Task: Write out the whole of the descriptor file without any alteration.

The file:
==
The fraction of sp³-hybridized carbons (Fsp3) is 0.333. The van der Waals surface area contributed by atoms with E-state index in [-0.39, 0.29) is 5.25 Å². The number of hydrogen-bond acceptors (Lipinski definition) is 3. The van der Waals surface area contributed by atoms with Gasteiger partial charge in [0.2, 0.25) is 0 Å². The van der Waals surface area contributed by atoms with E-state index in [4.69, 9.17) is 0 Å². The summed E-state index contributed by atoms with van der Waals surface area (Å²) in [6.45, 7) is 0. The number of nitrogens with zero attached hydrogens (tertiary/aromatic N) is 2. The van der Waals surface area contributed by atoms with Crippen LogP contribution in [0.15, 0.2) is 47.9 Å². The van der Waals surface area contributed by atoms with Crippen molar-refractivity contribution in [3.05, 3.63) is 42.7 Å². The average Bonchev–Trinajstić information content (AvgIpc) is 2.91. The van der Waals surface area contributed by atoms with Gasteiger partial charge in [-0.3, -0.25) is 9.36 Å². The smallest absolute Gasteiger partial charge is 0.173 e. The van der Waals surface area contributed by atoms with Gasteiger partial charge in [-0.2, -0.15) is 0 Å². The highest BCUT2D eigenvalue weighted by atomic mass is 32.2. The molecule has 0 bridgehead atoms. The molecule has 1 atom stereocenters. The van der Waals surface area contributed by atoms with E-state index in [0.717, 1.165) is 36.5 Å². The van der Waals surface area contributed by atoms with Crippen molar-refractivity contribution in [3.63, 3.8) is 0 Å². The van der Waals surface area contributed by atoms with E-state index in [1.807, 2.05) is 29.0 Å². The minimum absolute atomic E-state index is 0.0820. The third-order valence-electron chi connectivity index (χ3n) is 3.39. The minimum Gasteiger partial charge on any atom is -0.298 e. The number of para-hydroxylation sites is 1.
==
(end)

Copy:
The fraction of sp³-hybridized carbons (Fsp3) is 0.333. The van der Waals surface area contributed by atoms with E-state index in [-0.39, 0.29) is 5.25 Å². The number of hydrogen-bond acceptors (Lipinski definition) is 3. The van der Waals surface area contributed by atoms with Gasteiger partial charge in [0.2, 0.25) is 0 Å². The van der Waals surface area contributed by atoms with E-state index in [4.69, 9.17) is 0 Å². The summed E-state index contributed by atoms with van der Waals surface area (Å²) in [6.45, 7) is 0. The number of nitrogens with zero attached hydrogens (tertiary/aromatic N) is 2. The van der Waals surface area contributed by atoms with Crippen LogP contribution in [0.15, 0.2) is 47.9 Å². The van der Waals surface area contributed by atoms with Crippen molar-refractivity contribution in [3.05, 3.63) is 42.7 Å². The average Bonchev–Trinajstić information content (AvgIpc) is 2.91. The van der Waals surface area contributed by atoms with Gasteiger partial charge in [-0.3, -0.25) is 9.36 Å². The smallest absolute Gasteiger partial charge is 0.173 e. The van der Waals surface area contributed by atoms with Gasteiger partial charge in [-0.2, -0.15) is 0 Å². The highest BCUT2D eigenvalue weighted by atomic mass is 32.2. The molecule has 0 bridgehead atoms. The molecule has 1 atom stereocenters. The van der Waals surface area contributed by atoms with E-state index in [0.717, 1.165) is 36.5 Å². The van der Waals surface area contributed by atoms with Crippen molar-refractivity contribution in [3.63, 3.8) is 0 Å². The van der Waals surface area contributed by atoms with E-state index in [1.807, 2.05) is 29.0 Å². The minimum absolute atomic E-state index is 0.0820. The third-order valence-electron chi connectivity index (χ3n) is 3.39. The minimum Gasteiger partial charge on any atom is -0.298 e. The number of para-hydroxylation sites is 1.